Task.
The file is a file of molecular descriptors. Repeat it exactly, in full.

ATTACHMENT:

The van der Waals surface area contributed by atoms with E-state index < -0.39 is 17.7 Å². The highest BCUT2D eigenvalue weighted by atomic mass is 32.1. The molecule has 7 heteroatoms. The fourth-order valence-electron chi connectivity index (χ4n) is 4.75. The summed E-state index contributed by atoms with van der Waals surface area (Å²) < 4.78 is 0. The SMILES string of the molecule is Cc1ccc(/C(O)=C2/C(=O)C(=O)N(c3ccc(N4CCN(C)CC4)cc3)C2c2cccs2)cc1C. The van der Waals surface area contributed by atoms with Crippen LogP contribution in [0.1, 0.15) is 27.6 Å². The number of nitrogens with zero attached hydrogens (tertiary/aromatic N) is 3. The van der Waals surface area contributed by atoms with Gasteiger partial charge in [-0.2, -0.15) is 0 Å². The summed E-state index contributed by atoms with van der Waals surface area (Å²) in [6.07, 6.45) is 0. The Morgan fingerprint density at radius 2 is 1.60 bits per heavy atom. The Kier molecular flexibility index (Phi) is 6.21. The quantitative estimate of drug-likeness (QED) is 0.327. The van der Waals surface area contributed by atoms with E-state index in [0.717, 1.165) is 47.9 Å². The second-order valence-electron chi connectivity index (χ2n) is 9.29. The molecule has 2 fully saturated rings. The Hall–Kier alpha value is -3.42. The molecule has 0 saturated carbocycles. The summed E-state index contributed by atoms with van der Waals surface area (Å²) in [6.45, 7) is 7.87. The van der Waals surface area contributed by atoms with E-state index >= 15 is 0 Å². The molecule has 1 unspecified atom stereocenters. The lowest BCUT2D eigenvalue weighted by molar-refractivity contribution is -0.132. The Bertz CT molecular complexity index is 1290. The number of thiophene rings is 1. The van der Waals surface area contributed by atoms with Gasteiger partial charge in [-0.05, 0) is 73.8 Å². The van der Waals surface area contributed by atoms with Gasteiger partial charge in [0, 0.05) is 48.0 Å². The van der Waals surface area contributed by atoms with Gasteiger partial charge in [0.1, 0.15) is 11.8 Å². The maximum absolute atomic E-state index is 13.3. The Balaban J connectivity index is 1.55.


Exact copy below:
The van der Waals surface area contributed by atoms with E-state index < -0.39 is 17.7 Å². The highest BCUT2D eigenvalue weighted by atomic mass is 32.1. The molecule has 7 heteroatoms. The fourth-order valence-electron chi connectivity index (χ4n) is 4.75. The summed E-state index contributed by atoms with van der Waals surface area (Å²) < 4.78 is 0. The SMILES string of the molecule is Cc1ccc(/C(O)=C2/C(=O)C(=O)N(c3ccc(N4CCN(C)CC4)cc3)C2c2cccs2)cc1C. The van der Waals surface area contributed by atoms with Crippen LogP contribution in [0.1, 0.15) is 27.6 Å². The number of nitrogens with zero attached hydrogens (tertiary/aromatic N) is 3. The van der Waals surface area contributed by atoms with Gasteiger partial charge in [-0.2, -0.15) is 0 Å². The summed E-state index contributed by atoms with van der Waals surface area (Å²) in [6.07, 6.45) is 0. The Morgan fingerprint density at radius 2 is 1.60 bits per heavy atom. The Kier molecular flexibility index (Phi) is 6.21. The quantitative estimate of drug-likeness (QED) is 0.327. The van der Waals surface area contributed by atoms with E-state index in [0.717, 1.165) is 47.9 Å². The second-order valence-electron chi connectivity index (χ2n) is 9.29. The molecule has 2 fully saturated rings. The Hall–Kier alpha value is -3.42. The molecule has 0 saturated carbocycles. The summed E-state index contributed by atoms with van der Waals surface area (Å²) in [6.45, 7) is 7.87. The van der Waals surface area contributed by atoms with E-state index >= 15 is 0 Å². The molecule has 1 unspecified atom stereocenters. The lowest BCUT2D eigenvalue weighted by molar-refractivity contribution is -0.132. The Bertz CT molecular complexity index is 1290. The number of thiophene rings is 1. The van der Waals surface area contributed by atoms with Gasteiger partial charge in [-0.05, 0) is 73.8 Å². The van der Waals surface area contributed by atoms with Gasteiger partial charge in [0, 0.05) is 48.0 Å². The van der Waals surface area contributed by atoms with Gasteiger partial charge in [0.1, 0.15) is 11.8 Å². The maximum absolute atomic E-state index is 13.3. The Balaban J connectivity index is 1.55.